June 29th, 2018
Several Muslim countries received a travel ban after the Supreme Court of the United States (SCOTUS) rules in favor of upholding President Donald Trump’s decision. The ban introduced in January 2017 from an executive order of President Trump would be kept in place after the vote from the Justices of the Supreme Court in their 5-4 ruling.
This travel ban will apply to several countries such as Syria, Iran, Libya, Yemen, and Somalia as well as North Korea and Venezuela. The first version back in 2017 was introduced with only a ban on Muslim countries. Many Muslim advocacy groups, as well as other states, contended that the ban discriminated people based on their religious choices.
There were also reactions from the state of Hawaii, as individuals and other advocacy groups sued Trump administration. They stated that it is illegal to stop people from coming into the country only for their religious choices. The case was overturned by the lower courts, however, when it went to the Supreme Court, they decided to uphold it.
The travel ban in question went through three revisions and it suffered some changes. Now it includes Venezuela as well as North Korea, which are countries where they do not have a majority of the Muslim population. After this update, the Justices of the Supreme Court argued that the rule is not discriminating particular religion just because it did not include only Muslim countries.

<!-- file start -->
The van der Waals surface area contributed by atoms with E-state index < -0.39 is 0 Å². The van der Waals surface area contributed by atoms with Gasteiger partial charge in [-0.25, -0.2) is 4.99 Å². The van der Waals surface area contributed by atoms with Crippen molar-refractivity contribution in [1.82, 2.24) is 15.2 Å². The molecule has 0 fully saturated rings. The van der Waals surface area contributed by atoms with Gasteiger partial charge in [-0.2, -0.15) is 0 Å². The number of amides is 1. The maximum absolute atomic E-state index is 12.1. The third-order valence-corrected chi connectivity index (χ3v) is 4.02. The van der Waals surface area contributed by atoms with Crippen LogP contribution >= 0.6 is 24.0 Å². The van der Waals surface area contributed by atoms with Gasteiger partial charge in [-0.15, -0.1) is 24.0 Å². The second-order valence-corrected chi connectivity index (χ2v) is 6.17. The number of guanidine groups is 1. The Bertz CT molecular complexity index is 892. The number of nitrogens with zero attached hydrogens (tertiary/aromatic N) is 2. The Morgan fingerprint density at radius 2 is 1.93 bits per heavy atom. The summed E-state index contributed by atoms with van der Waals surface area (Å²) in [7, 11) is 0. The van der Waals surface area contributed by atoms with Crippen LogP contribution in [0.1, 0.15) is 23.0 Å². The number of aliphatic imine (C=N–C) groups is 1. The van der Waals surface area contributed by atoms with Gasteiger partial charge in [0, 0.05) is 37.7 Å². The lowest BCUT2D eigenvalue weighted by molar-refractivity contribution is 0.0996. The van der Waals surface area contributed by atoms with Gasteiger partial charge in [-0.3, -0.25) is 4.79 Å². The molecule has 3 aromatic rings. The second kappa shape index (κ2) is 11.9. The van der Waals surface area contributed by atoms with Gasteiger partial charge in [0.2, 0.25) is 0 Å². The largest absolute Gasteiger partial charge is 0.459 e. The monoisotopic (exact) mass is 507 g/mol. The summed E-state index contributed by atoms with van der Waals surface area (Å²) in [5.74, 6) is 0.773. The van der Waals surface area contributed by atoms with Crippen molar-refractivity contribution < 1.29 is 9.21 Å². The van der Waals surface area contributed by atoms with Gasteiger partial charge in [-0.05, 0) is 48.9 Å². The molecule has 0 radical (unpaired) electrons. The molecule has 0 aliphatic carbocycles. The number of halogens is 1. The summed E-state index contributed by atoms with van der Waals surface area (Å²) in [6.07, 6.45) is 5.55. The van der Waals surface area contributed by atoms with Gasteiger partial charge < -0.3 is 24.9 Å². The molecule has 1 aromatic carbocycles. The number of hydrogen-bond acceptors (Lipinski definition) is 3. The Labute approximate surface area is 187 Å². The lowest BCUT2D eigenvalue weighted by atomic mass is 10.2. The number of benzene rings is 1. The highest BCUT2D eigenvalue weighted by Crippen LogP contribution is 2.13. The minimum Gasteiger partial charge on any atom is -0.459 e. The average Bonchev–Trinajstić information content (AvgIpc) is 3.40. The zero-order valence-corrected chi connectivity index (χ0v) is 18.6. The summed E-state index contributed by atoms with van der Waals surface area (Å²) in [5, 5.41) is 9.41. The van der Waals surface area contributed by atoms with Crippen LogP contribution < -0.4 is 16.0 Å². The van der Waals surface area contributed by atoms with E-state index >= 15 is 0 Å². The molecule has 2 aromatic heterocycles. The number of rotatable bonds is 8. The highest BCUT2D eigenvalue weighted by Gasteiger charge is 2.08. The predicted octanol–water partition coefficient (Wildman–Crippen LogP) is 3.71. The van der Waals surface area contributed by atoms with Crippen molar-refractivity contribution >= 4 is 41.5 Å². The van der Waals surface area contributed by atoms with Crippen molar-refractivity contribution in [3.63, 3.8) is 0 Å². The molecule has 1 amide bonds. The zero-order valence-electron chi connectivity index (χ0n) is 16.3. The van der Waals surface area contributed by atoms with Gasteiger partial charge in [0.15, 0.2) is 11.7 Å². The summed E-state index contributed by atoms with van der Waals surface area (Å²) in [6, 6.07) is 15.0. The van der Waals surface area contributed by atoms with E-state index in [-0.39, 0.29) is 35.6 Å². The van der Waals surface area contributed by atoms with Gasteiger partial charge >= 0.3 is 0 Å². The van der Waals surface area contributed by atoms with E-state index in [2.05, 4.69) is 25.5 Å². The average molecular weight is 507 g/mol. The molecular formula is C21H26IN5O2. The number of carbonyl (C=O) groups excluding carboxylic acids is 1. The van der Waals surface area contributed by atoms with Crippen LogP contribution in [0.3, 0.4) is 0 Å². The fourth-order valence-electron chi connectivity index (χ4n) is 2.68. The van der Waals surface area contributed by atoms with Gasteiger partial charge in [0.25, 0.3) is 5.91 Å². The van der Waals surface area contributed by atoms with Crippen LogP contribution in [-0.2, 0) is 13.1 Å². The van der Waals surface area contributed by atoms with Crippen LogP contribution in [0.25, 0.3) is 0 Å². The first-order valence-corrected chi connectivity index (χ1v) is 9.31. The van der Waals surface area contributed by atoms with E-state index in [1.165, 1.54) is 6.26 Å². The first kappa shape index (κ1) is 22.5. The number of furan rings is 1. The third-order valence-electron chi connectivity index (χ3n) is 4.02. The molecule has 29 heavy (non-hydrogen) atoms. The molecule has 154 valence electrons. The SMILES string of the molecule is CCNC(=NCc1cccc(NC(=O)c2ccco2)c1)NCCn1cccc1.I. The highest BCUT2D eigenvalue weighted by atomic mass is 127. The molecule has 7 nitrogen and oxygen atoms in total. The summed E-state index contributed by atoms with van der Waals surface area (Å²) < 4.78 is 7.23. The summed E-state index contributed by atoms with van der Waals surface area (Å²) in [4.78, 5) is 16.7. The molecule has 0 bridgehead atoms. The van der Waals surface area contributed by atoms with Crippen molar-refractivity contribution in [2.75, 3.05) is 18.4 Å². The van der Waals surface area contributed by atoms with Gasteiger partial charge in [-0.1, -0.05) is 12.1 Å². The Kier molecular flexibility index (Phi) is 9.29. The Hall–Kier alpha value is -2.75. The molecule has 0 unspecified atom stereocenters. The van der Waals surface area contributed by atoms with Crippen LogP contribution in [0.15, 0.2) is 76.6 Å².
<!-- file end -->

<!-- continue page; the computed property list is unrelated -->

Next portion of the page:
Despite the fact that President Trump’s tweets were intended to have this ban on muslims, the Supreme Court cited that the language in the executive order was not geared to a specific group of people. The SCOTUS Justices who approved the travel ban stated that as long as the discriminatory language is not found on the bill, other language found in other mediums such as the one mentioned above, will not be taken into consideration.
However, not all judges agreed to this ruling. The other 4 judges, including Justice Sonia Sotomayor, wrote in their dissent that the travel ban “was driven primarily by anti-Muslim animus”. Moreover, it was mentioned that Trump’s stance was a proof that there is discrimination towards the particular region and religion.
The effects from the ban are noticeable since its beginnings in January 2017 even though it has only now been upheld and holds legitimate power. The travel ban will discourage scholars and researchers from these countries to come to the U.S and share their educational and scientific contribution, both as students or in various conferences, as experts say.
The proof of this argument lies in the data that is provided by the Department of Justice. By examining the data we can see that in the first three months of 2018, there were only 289 issued visas for students from Iran, Libya, Yemen, and Somalia. Justice Stephen Breyer described his opinion regarding the data provided saying that “This number is less than a quarter of the volume needed to be on track for 2016 student visa levels.”
Many more students will be discouraged after the travel ban which will act as insulation of the U.S academic sphere from outside contributions. As Russell Harrison, the senior legislative representative for IEEE-USA in Washington DC stated “A lot of foreigners are concluding that the United States is no longer interested in people who were not born here.”